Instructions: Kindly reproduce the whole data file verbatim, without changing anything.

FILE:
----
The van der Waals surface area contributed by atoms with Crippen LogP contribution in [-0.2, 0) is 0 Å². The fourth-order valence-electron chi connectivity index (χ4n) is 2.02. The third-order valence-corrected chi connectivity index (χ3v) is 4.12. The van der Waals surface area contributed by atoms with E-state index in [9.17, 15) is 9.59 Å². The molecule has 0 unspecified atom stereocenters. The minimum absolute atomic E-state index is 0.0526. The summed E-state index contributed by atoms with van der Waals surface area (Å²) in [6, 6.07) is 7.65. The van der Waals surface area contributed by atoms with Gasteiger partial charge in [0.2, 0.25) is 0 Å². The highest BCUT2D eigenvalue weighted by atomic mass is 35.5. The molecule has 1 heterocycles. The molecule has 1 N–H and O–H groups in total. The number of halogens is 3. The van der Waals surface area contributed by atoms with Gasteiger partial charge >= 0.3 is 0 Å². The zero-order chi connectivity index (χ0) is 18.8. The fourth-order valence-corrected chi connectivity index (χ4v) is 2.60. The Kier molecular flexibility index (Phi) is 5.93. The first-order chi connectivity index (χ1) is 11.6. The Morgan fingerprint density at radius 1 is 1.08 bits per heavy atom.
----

The van der Waals surface area contributed by atoms with Crippen LogP contribution in [-0.2, 0) is 0 Å². The fourth-order valence-electron chi connectivity index (χ4n) is 2.02. The third-order valence-corrected chi connectivity index (χ3v) is 4.12. The van der Waals surface area contributed by atoms with E-state index in [9.17, 15) is 9.59 Å². The molecule has 0 unspecified atom stereocenters. The minimum absolute atomic E-state index is 0.0526. The summed E-state index contributed by atoms with van der Waals surface area (Å²) in [6, 6.07) is 7.65. The van der Waals surface area contributed by atoms with Gasteiger partial charge in [0.2, 0.25) is 0 Å². The highest BCUT2D eigenvalue weighted by atomic mass is 35.5. The molecule has 1 heterocycles. The molecule has 1 N–H and O–H groups in total. The number of halogens is 3. The van der Waals surface area contributed by atoms with Gasteiger partial charge >= 0.3 is 0 Å². The zero-order chi connectivity index (χ0) is 18.8. The fourth-order valence-corrected chi connectivity index (χ4v) is 2.60. The Kier molecular flexibility index (Phi) is 5.93. The first-order chi connectivity index (χ1) is 11.6. The Morgan fingerprint density at radius 1 is 1.08 bits per heavy atom.